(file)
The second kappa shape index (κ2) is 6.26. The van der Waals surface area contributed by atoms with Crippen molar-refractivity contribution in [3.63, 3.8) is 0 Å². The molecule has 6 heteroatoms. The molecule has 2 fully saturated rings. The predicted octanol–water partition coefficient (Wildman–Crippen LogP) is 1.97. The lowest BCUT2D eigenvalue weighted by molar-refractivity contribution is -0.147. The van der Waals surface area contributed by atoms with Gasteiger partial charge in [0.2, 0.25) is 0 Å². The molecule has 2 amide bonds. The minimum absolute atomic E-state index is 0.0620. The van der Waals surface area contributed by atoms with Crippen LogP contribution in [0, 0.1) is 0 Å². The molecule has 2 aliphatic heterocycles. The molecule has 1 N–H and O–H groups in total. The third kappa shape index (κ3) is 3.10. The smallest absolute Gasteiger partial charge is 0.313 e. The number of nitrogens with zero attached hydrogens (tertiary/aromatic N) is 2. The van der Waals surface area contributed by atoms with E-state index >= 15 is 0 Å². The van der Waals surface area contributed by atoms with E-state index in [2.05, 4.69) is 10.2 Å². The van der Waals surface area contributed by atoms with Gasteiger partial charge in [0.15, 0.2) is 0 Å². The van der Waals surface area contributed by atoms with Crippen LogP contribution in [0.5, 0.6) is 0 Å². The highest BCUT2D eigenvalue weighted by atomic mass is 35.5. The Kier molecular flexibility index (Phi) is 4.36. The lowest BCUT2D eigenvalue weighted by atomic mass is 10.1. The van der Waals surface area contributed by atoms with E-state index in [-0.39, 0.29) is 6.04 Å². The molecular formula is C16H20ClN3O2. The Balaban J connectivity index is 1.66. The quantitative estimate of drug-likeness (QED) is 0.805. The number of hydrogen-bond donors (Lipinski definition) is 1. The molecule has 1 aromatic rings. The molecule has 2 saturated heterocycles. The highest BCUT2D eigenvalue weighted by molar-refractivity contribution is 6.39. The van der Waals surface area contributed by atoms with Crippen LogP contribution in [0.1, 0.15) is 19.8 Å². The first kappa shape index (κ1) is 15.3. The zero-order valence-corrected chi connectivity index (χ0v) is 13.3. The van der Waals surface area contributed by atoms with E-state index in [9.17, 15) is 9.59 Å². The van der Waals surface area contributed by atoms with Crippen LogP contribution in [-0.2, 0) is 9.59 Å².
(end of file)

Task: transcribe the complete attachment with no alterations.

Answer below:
The second kappa shape index (κ2) is 6.26. The van der Waals surface area contributed by atoms with Crippen molar-refractivity contribution in [3.63, 3.8) is 0 Å². The molecule has 6 heteroatoms. The molecule has 2 fully saturated rings. The predicted octanol–water partition coefficient (Wildman–Crippen LogP) is 1.97. The lowest BCUT2D eigenvalue weighted by molar-refractivity contribution is -0.147. The van der Waals surface area contributed by atoms with Gasteiger partial charge in [0.2, 0.25) is 0 Å². The molecule has 2 amide bonds. The minimum absolute atomic E-state index is 0.0620. The van der Waals surface area contributed by atoms with Crippen LogP contribution in [0, 0.1) is 0 Å². The molecule has 2 aliphatic heterocycles. The molecule has 1 N–H and O–H groups in total. The third kappa shape index (κ3) is 3.10. The smallest absolute Gasteiger partial charge is 0.313 e. The number of nitrogens with zero attached hydrogens (tertiary/aromatic N) is 2. The van der Waals surface area contributed by atoms with E-state index >= 15 is 0 Å². The van der Waals surface area contributed by atoms with E-state index in [2.05, 4.69) is 10.2 Å². The van der Waals surface area contributed by atoms with Gasteiger partial charge in [0.15, 0.2) is 0 Å². The van der Waals surface area contributed by atoms with Crippen LogP contribution in [0.5, 0.6) is 0 Å². The highest BCUT2D eigenvalue weighted by atomic mass is 35.5. The Kier molecular flexibility index (Phi) is 4.36. The lowest BCUT2D eigenvalue weighted by atomic mass is 10.1. The van der Waals surface area contributed by atoms with E-state index in [-0.39, 0.29) is 6.04 Å². The molecular formula is C16H20ClN3O2. The Balaban J connectivity index is 1.66. The quantitative estimate of drug-likeness (QED) is 0.805. The number of hydrogen-bond donors (Lipinski definition) is 1. The molecule has 1 aromatic rings. The molecule has 2 saturated heterocycles. The highest BCUT2D eigenvalue weighted by molar-refractivity contribution is 6.39. The van der Waals surface area contributed by atoms with Crippen LogP contribution in [0.1, 0.15) is 19.8 Å². The first kappa shape index (κ1) is 15.3. The zero-order valence-corrected chi connectivity index (χ0v) is 13.3. The van der Waals surface area contributed by atoms with E-state index in [9.17, 15) is 9.59 Å². The van der Waals surface area contributed by atoms with Crippen LogP contribution in [-0.2, 0) is 9.59 Å².